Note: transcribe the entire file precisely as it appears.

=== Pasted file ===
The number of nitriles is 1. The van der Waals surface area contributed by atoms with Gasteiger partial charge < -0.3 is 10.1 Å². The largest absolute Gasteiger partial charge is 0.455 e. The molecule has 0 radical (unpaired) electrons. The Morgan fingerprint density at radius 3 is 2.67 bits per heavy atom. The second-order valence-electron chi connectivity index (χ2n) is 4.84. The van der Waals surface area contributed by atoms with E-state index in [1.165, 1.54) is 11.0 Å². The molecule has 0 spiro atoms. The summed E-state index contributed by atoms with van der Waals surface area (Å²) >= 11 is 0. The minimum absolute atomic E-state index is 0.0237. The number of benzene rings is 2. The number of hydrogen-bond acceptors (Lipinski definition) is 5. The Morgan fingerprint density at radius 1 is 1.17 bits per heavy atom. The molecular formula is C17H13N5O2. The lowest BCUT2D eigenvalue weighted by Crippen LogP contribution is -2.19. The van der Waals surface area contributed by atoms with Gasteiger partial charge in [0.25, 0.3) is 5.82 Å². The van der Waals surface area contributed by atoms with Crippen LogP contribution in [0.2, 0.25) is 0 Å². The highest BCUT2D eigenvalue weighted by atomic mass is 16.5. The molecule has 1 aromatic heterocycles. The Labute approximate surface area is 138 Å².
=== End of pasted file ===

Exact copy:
The number of nitriles is 1. The van der Waals surface area contributed by atoms with Gasteiger partial charge < -0.3 is 10.1 Å². The largest absolute Gasteiger partial charge is 0.455 e. The molecule has 0 radical (unpaired) electrons. The Morgan fingerprint density at radius 3 is 2.67 bits per heavy atom. The second-order valence-electron chi connectivity index (χ2n) is 4.84. The van der Waals surface area contributed by atoms with E-state index in [1.165, 1.54) is 11.0 Å². The molecule has 0 spiro atoms. The summed E-state index contributed by atoms with van der Waals surface area (Å²) >= 11 is 0. The minimum absolute atomic E-state index is 0.0237. The number of benzene rings is 2. The number of hydrogen-bond acceptors (Lipinski definition) is 5. The Morgan fingerprint density at radius 1 is 1.17 bits per heavy atom. The molecular formula is C17H13N5O2. The lowest BCUT2D eigenvalue weighted by Crippen LogP contribution is -2.19. The van der Waals surface area contributed by atoms with Gasteiger partial charge in [0.25, 0.3) is 5.82 Å². The van der Waals surface area contributed by atoms with Crippen LogP contribution in [0.2, 0.25) is 0 Å². The highest BCUT2D eigenvalue weighted by atomic mass is 16.5. The molecule has 1 aromatic heterocycles. The Labute approximate surface area is 138 Å².